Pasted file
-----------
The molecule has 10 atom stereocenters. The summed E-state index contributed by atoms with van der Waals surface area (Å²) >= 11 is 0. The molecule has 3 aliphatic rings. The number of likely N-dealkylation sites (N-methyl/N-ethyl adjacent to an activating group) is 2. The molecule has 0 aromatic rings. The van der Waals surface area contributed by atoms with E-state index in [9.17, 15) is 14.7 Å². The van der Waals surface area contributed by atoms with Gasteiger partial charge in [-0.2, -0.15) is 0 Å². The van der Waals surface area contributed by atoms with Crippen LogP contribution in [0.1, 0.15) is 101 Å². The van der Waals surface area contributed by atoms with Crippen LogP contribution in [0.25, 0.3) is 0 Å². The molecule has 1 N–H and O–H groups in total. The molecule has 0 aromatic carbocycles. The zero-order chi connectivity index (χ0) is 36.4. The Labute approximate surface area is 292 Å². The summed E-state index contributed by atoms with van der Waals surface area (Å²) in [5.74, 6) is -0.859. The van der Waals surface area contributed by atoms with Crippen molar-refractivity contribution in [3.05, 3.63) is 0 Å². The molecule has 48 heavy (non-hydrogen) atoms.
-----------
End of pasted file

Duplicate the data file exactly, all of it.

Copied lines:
The molecule has 10 atom stereocenters. The summed E-state index contributed by atoms with van der Waals surface area (Å²) >= 11 is 0. The molecule has 3 aliphatic rings. The number of likely N-dealkylation sites (N-methyl/N-ethyl adjacent to an activating group) is 2. The molecule has 0 aromatic rings. The van der Waals surface area contributed by atoms with E-state index in [9.17, 15) is 14.7 Å². The van der Waals surface area contributed by atoms with Gasteiger partial charge in [-0.2, -0.15) is 0 Å². The van der Waals surface area contributed by atoms with Crippen LogP contribution in [0.1, 0.15) is 101 Å². The van der Waals surface area contributed by atoms with Crippen LogP contribution in [0.25, 0.3) is 0 Å². The molecule has 1 N–H and O–H groups in total. The molecule has 0 aromatic carbocycles. The zero-order chi connectivity index (χ0) is 36.4. The Labute approximate surface area is 292 Å². The summed E-state index contributed by atoms with van der Waals surface area (Å²) in [5.74, 6) is -0.859. The van der Waals surface area contributed by atoms with Crippen molar-refractivity contribution in [3.05, 3.63) is 0 Å². The molecule has 48 heavy (non-hydrogen) atoms.